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  • Writer's pictureChristopher Arnold


In late February we started, what is known in the church calendar, as Lent. A time of preparation to welcome Easter and receive the good news of Jesus.

There is a wonderful story about an old priest who regales about 3 naughty boys in his church. They decided it would be fun to take it in turns to go to the priest and have a time of confession where they would confess to the most heinous, outrageous and, of course, completely made up crimes. Eventually the priest caught on with what was happening and seeing them all falling about laughing chased through the church after them. Two escaped but the third one was caught and made to go and walk all the way up to the cross and told to offer the simple words 'You did all this for me and I don't care' three times. He did it twice but couldn't finish the third time as he broke down in tears. The reason the old priest knew this story - because he was the third boy.

It is amazing what happens when we are actually confronted by the cross of Jesus. It is a symbol so commonplace that it scarcely lands with us. So familiar its horror and saving grace are hidden. But as we begin the season of Lent, as we take the symbolic journey all the way to the cross, what do we make of the cross of Jesus? Do we see it as simply an escape mechanism from the current world? Or do we see a loving God, break into humanity, to pour out His love for us in such a way that it changes the world, to be the Passover lamb to bring us out of darkness into a new life.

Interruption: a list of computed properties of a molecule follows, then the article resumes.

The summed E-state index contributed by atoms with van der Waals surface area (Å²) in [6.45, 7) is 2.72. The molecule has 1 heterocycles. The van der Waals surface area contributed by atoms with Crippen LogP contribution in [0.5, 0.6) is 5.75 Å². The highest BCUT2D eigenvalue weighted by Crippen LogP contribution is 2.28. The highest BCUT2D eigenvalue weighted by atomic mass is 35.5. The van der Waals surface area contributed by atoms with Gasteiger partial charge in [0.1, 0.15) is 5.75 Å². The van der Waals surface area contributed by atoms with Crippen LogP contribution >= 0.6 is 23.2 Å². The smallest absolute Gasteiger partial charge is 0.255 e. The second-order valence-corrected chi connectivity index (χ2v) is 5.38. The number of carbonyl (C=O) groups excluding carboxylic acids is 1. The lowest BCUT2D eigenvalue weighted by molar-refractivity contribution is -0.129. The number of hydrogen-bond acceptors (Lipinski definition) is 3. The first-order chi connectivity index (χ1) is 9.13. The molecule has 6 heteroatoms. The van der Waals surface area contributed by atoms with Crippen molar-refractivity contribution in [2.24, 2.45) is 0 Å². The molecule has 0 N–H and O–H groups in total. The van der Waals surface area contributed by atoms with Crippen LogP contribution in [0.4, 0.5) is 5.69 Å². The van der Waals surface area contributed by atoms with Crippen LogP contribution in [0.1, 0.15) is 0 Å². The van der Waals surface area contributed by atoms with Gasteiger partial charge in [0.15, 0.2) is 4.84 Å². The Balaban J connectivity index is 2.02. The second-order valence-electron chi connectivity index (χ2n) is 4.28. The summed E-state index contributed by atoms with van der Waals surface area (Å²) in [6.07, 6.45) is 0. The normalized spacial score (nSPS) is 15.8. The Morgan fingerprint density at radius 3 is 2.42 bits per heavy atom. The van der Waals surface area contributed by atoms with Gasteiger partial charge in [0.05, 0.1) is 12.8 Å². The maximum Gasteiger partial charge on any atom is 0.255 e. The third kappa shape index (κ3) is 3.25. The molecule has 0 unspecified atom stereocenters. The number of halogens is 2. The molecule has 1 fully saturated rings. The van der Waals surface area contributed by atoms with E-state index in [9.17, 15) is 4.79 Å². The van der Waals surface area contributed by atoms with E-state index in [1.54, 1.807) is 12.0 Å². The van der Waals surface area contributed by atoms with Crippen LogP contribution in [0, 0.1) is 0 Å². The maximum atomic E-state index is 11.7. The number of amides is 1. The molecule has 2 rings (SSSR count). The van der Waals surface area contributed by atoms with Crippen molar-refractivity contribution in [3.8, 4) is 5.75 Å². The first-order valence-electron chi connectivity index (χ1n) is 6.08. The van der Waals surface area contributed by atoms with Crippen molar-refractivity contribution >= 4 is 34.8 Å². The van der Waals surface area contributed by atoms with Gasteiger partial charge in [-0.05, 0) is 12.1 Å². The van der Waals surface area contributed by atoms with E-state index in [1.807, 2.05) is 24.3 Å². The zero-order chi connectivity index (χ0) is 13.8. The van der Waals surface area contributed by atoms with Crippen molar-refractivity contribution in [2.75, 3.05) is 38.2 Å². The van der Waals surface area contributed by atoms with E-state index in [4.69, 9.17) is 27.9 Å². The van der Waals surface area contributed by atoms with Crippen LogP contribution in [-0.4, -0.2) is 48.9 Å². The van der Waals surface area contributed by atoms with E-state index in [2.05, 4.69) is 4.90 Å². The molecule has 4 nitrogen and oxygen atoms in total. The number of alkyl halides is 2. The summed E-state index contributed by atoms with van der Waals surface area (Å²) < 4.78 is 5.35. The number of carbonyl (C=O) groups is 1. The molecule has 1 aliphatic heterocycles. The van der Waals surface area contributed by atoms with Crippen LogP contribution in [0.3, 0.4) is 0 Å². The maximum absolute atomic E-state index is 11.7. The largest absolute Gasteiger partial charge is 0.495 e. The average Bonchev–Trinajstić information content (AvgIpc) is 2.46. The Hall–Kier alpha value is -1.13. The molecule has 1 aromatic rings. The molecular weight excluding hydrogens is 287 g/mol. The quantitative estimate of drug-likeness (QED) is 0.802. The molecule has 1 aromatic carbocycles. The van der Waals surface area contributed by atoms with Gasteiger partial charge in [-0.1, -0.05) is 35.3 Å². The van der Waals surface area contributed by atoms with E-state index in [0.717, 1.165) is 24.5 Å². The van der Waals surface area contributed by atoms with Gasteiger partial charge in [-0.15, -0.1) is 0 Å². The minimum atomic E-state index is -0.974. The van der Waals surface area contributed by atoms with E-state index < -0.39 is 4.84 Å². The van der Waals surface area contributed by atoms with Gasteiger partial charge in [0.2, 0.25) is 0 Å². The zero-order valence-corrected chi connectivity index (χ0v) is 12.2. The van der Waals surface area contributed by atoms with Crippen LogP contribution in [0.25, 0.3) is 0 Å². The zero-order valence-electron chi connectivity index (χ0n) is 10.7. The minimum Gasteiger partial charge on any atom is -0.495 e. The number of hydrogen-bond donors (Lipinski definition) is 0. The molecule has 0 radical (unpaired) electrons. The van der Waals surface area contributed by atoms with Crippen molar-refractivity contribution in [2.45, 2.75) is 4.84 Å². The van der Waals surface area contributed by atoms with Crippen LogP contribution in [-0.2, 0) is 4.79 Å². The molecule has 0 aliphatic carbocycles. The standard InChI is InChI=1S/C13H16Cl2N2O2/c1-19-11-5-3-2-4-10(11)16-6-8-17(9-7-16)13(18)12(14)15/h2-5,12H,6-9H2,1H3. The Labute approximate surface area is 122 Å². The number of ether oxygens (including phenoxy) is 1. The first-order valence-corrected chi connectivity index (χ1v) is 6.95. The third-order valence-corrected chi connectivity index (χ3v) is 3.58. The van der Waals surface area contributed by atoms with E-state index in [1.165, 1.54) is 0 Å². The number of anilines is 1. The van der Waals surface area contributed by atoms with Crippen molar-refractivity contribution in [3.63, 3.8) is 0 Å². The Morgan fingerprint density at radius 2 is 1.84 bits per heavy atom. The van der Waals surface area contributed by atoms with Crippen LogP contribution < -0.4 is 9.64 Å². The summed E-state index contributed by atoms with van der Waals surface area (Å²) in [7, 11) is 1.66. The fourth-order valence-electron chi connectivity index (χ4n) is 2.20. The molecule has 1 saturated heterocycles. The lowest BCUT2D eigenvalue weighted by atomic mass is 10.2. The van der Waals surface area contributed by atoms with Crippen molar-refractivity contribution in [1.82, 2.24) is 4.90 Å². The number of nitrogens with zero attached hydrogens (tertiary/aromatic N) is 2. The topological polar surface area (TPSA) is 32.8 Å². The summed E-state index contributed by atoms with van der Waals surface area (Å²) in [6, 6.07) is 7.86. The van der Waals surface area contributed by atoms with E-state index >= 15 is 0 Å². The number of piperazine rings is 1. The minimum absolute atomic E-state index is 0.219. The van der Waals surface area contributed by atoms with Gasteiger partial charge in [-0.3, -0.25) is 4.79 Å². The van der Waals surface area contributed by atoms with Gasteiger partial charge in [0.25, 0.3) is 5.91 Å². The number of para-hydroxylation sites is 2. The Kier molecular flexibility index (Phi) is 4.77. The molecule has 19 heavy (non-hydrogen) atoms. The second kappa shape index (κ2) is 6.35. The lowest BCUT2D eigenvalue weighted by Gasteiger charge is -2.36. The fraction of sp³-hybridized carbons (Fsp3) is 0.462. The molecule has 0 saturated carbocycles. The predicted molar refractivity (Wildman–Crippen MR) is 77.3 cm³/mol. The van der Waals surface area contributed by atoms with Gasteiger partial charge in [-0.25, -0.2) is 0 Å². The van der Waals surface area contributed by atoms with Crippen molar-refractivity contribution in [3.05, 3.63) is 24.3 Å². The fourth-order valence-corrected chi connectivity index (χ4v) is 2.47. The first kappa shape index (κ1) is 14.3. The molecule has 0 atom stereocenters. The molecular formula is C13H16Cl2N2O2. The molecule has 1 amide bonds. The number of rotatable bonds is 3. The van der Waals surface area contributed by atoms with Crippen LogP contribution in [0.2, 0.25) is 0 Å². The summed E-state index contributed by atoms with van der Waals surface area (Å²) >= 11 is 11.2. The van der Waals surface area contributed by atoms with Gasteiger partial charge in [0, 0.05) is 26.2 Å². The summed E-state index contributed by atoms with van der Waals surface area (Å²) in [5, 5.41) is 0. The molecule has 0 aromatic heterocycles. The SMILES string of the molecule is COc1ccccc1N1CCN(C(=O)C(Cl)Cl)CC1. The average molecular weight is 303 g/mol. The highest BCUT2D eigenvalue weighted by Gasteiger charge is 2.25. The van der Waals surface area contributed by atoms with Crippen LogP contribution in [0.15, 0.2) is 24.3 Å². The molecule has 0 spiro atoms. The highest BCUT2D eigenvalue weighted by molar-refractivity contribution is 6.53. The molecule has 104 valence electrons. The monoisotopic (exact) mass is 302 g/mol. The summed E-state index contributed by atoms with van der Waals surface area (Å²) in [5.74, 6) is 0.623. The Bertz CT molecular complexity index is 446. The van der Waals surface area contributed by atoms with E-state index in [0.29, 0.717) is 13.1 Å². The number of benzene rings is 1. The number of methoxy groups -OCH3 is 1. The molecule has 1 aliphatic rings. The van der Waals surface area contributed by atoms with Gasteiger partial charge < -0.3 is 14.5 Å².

Are we able, as NT Wright notes, to look beyond some of the traditional and oversimplified visions of the cross to "glimpse again the fact, as the early Christians took it to be, that because of the cross a new world order has been launched, a royal revolution in which the followers of Jesus are committed to live and which they are committed to implement."

Take time this Lent to think on Jesus, think on His love poured out, and what this means for you.

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